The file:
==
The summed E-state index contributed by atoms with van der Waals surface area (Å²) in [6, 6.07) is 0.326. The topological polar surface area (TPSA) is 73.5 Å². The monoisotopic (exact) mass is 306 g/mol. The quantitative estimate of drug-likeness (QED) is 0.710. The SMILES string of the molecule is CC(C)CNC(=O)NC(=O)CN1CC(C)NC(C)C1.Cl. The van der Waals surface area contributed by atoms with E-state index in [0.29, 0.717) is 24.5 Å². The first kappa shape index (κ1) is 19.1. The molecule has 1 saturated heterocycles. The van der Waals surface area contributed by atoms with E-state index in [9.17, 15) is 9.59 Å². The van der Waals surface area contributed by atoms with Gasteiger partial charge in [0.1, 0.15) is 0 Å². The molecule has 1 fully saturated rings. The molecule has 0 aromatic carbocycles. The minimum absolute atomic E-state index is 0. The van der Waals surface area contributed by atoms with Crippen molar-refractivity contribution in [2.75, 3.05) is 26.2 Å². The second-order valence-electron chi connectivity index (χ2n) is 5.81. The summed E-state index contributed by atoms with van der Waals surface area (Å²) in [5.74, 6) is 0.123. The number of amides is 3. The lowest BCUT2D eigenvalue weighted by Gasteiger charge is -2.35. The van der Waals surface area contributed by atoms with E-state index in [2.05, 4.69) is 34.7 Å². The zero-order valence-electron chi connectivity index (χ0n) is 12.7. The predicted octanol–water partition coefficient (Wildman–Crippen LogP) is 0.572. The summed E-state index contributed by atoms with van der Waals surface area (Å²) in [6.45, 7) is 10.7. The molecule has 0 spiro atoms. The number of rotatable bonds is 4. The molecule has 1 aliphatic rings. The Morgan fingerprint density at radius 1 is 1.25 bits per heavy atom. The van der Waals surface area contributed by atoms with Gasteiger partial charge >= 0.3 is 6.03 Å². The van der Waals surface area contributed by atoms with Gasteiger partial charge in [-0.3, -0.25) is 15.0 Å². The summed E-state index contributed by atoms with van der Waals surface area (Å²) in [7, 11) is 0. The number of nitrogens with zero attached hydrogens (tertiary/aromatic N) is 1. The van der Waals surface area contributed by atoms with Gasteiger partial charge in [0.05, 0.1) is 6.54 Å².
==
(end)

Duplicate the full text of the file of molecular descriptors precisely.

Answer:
The summed E-state index contributed by atoms with van der Waals surface area (Å²) in [6, 6.07) is 0.326. The topological polar surface area (TPSA) is 73.5 Å². The monoisotopic (exact) mass is 306 g/mol. The quantitative estimate of drug-likeness (QED) is 0.710. The SMILES string of the molecule is CC(C)CNC(=O)NC(=O)CN1CC(C)NC(C)C1.Cl. The van der Waals surface area contributed by atoms with E-state index in [0.29, 0.717) is 24.5 Å². The first kappa shape index (κ1) is 19.1. The molecule has 1 saturated heterocycles. The van der Waals surface area contributed by atoms with E-state index in [9.17, 15) is 9.59 Å². The van der Waals surface area contributed by atoms with Gasteiger partial charge in [0.1, 0.15) is 0 Å². The molecule has 1 fully saturated rings. The molecule has 0 aromatic carbocycles. The minimum absolute atomic E-state index is 0. The van der Waals surface area contributed by atoms with Crippen molar-refractivity contribution in [2.75, 3.05) is 26.2 Å². The second-order valence-electron chi connectivity index (χ2n) is 5.81. The summed E-state index contributed by atoms with van der Waals surface area (Å²) in [5.74, 6) is 0.123. The number of amides is 3. The lowest BCUT2D eigenvalue weighted by Gasteiger charge is -2.35. The van der Waals surface area contributed by atoms with E-state index in [2.05, 4.69) is 34.7 Å². The zero-order valence-electron chi connectivity index (χ0n) is 12.7. The predicted octanol–water partition coefficient (Wildman–Crippen LogP) is 0.572. The summed E-state index contributed by atoms with van der Waals surface area (Å²) in [6.45, 7) is 10.7. The molecule has 0 spiro atoms. The number of rotatable bonds is 4. The molecule has 1 aliphatic rings. The Morgan fingerprint density at radius 1 is 1.25 bits per heavy atom. The van der Waals surface area contributed by atoms with Gasteiger partial charge >= 0.3 is 6.03 Å². The van der Waals surface area contributed by atoms with Gasteiger partial charge in [-0.3, -0.25) is 15.0 Å². The summed E-state index contributed by atoms with van der Waals surface area (Å²) in [7, 11) is 0. The number of nitrogens with zero attached hydrogens (tertiary/aromatic N) is 1. The van der Waals surface area contributed by atoms with Gasteiger partial charge in [0.05, 0.1) is 6.54 Å².